Having placed the £12 million contract out to bid, Tech Nation is now in second place in the contest to keep the title of “startup champion” supported by the U.K. government. Banking behemoth Barclays is now first in line for a decision that is due in December. The government’s current support for Tech Nation expires in March 2023.
However, several significant U.K. business figures have called the idea of a successful, international bank acquiring the contract “crazy” and “mad.”
The government put the contract up to bid earlier this year after authorities became concerned that Tech Nation was “breaching state assistance laws since it had failed to become self-sufficient,” according to a story in The Sunday Times over the weekend.
We know that the final decision has not yet been made, despite the Times’ claim that Tech Nation has lost the contract. Furthermore, it is acknowledged that Tech Nation plans to continue operating “as is” even without government subsidies, funded by sponsorships, subscriptions, and partnerships.
Through its network of Eagle Labs incubators, some of which have physical facilities but the majority do not, Barclays applied for the contract.
This, albeit uneven, countrywide presence is reportedly helping the government win over support for its so-called “levelling-up” policy, which aims to encourage more start-ups outside of London.
Barclays would be able to manage the Home Office’s digital visa programme if it were to be successful, albeit it is doubtful that it would have a monopoly.
Once more, false information has been spread about Tech Nation losing this capacity. The Home Office authorised Tech Nation to serve in this capacity, and the final government decision will have no impact on Tech Nation’s ability to support the Global Talent Visa. The £12 million financing and the administration of the Visa system are, in reality, different concerns.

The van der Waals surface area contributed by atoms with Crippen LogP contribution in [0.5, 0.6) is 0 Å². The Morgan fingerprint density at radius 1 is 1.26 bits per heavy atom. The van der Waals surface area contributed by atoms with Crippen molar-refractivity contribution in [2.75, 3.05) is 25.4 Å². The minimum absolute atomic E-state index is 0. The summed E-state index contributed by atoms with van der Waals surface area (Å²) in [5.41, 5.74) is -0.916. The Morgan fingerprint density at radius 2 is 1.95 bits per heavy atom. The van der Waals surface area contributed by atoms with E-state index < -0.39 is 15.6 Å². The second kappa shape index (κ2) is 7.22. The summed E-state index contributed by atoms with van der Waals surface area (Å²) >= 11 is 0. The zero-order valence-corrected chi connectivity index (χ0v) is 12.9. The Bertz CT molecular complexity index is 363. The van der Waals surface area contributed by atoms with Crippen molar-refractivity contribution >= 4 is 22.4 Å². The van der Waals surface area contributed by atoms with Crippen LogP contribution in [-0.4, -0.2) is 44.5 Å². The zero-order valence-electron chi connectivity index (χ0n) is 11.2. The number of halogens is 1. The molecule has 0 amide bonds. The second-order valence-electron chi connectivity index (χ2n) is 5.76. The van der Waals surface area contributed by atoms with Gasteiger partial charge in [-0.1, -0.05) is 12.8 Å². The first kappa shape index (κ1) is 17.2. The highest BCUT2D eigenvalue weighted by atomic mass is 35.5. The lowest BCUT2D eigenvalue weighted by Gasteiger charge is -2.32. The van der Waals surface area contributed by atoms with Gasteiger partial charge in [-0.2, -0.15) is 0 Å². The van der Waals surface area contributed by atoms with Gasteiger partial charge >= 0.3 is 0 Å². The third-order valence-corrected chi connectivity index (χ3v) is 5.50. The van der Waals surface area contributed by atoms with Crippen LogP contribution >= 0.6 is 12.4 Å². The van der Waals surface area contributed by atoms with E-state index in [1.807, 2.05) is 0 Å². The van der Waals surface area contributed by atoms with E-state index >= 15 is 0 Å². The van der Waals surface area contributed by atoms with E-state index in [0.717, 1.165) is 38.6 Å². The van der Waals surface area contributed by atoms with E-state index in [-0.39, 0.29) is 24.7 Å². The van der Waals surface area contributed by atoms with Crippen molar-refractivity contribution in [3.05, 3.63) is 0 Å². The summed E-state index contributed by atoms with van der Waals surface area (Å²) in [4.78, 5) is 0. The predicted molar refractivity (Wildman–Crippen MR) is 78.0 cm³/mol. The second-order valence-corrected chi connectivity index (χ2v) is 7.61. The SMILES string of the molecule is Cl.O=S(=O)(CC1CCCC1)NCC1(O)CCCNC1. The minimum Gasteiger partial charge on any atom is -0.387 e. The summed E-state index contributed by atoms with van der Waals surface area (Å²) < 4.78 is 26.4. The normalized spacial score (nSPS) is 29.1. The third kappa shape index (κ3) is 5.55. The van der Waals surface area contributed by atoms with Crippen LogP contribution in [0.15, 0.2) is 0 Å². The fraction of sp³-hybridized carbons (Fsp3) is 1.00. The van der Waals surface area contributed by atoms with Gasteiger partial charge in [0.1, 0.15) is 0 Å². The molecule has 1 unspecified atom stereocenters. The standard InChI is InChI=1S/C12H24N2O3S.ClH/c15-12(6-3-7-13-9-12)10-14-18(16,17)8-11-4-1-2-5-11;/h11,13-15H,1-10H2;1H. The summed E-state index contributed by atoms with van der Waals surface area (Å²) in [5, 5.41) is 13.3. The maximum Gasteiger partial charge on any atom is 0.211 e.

The U.K. tech startup ecosystem has long been a part of Tech Nation. Before merging with Tech North in 2018, Tech City UK, its predecessor, was founded in 2011 by former prime minister David Cameron and focused primarily on the London ecosystem (based in Manchester). Since then, it has continued to operate a variety of programmes that link digital startups and scale-ups with one another and with investors in the UK and overseas.
Read more:- US attacks Hive ransomware team
Lord (Jo) Johnson, Boris Johnson’s brother, and Stephen Kelly, a former Sage executive, serve as the nonprofit’s chairs.
The work of Tech Nation, according to CEO Gerard Grech, “represents a £15 return on every £1 invested by the government.”
He said in a statement: “We’ve helped over 4,000 IT startups from all around the United Kingdom. More than 30 per cent of the 122 tech unicorns in the UK (such as Monzo and DarkTrace) are graduates of the Tech Nation programme (49 in total to date). A TN non-dilutive accelerated growth programme graduates about 44% of the UK’s decacorns (the failure rate thus far is less than 5%).
“The Tech Zero commitment, which was co-founded with businesses like Mozo and Olio and pledges tech companies to Net Zero, has been endorsed by hundreds of tech enterprises. In addition to the most current Diversity & Inclusion toolkit we just released for tech entrepreneurs to assist them in developing a more diverse workforce, our Libra development programme throws a focus on founders and leaders from under-represented segments of society.
“As of right now, Tech Nation’s effort provides a £15 return on the £1 the UK Government funded. In the most important sector of the economy for growth, this is one of the finest returns on public investment, he continued.
In its most recent annual report, Tech Nation stated that even without government support, it could continue to operate.
The decision to entrust a big international bank with sole responsibility for fostering the U.K.’s digital startup environment has generally been met with dismay by the industry.
Because the bank would have to fund initiatives for fintech firms, putting it in a conflict of interest, one source told City A.M. that the decision was “like having an arsonist educate youngsters about fire prevention.”